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Xavier Mosquet, a Detroit-based managing director and senior partner at Boston Consulting Group, led a team of 20 experts that advised President Barack Obama’s automotive task force in the wake of the 2008 Lehman Brothers collapse. The U.S. government eventually spent more than $80 billion to bail out General Motors and Chrysler, effectively taking over both companies as they went through bankruptcy reorganizations. Mosquet spoke with Automotive News Europe News Editor Peter Sigal on what’s different today.

How does the coronavirus crisis compare with the global financial crisis, which really took hold after Lehman Brothers collapsed in 2008?

That was a deep financial crisis that stopped the economy for a long time. Suppliers and automakers had had a number of difficult years [before the investment bank filed for U.S. Chapter 11 bankruptcy in September 2008], then everything broke with the financial crisis. This crisis is happening when most auto companies are reasonably healthy, which is a big difference. The other thing, and we will see how this unfolds, but 2009 was a long crisis, it took years to recover. In the past, health crises have been more U-shaped or V-shaped. They tend to be very deep and shorter because the underlying economic fundamentals aren’t destroyed. That’s something we have to be careful about.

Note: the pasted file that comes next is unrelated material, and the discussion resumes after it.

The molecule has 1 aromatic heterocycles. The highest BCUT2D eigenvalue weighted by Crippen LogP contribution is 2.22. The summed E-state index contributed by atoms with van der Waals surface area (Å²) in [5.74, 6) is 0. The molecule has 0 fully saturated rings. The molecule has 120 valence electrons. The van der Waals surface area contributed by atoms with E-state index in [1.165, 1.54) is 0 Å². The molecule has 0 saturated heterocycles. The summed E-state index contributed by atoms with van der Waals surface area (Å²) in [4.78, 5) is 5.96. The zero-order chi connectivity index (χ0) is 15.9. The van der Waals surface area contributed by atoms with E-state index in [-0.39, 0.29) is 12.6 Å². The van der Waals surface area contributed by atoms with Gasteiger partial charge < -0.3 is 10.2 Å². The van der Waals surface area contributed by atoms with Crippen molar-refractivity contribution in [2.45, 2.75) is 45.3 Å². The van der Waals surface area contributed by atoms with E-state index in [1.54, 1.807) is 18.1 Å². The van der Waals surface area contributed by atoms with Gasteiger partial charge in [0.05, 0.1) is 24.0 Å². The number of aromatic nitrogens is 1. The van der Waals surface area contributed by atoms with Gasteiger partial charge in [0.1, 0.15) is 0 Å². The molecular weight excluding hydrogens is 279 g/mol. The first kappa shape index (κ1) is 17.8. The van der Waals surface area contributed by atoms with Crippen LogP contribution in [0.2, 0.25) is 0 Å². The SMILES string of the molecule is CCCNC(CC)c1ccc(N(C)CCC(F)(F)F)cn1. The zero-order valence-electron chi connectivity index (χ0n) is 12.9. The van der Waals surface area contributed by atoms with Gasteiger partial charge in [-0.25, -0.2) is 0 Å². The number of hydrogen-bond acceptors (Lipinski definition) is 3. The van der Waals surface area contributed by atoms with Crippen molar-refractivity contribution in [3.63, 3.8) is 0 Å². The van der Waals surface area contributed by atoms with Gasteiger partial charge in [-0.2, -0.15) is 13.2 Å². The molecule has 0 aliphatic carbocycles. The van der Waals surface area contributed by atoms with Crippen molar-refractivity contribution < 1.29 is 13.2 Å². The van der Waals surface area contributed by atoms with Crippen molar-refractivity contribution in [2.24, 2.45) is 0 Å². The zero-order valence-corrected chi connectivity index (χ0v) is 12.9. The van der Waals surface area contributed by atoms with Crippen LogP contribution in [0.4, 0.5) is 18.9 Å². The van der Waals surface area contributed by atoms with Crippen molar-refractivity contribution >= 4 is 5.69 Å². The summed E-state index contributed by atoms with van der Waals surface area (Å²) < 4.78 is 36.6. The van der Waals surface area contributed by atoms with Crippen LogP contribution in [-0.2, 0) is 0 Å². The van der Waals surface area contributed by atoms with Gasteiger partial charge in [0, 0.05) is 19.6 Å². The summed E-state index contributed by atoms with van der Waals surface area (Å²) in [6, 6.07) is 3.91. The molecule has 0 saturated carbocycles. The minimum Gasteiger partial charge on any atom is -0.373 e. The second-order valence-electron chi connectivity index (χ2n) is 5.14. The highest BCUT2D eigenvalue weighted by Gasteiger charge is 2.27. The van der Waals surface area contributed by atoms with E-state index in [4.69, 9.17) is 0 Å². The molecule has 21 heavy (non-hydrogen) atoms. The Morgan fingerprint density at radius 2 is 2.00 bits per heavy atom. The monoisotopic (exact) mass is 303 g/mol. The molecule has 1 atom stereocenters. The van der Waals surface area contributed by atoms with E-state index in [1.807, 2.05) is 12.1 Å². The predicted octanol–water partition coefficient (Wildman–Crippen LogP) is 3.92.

What are your recommendations to help the European market recover?

“If the governments get it right I think we can master it. It’s not only about the economics, but also about how they manage the virus. We need to go deep and fast. No. 1, support for short-term unemployment would make sure everybody has a few months of relief. If you don’t give people adequate resources when they are forced to stay at home, you will create a social crisis that is worse than anything else. No. 2, government-backed emergency loans for automakers are a good idea. If you want automakers to extend faster payments to the supplier base, we will have to give them financial support. There is no way with the current balance sheets that they can do it themselves. I would also think about market support [in the form of government subsidies to encourage trade-ins of older cars]. I’m saying this with a bit of caution, but given the EU regulations in terms of emissions, I might use some of this stimulus to support electrified vehicles. That would help manufacturers sell the cars in which they have the most invested, and they need that mix to be compliant with the regulations.”

Should the EU reconsider its 2020 emissions standards and the potential fines for missing the target?

We have to be realistic here. We may have to rethink how we approach the threat of fines. There is no point in trying to support automakers on the one hand, and then fining them for a situation over which they have no control of. For consumers, buying expensive electric vehicles will be even more difficult in the current context.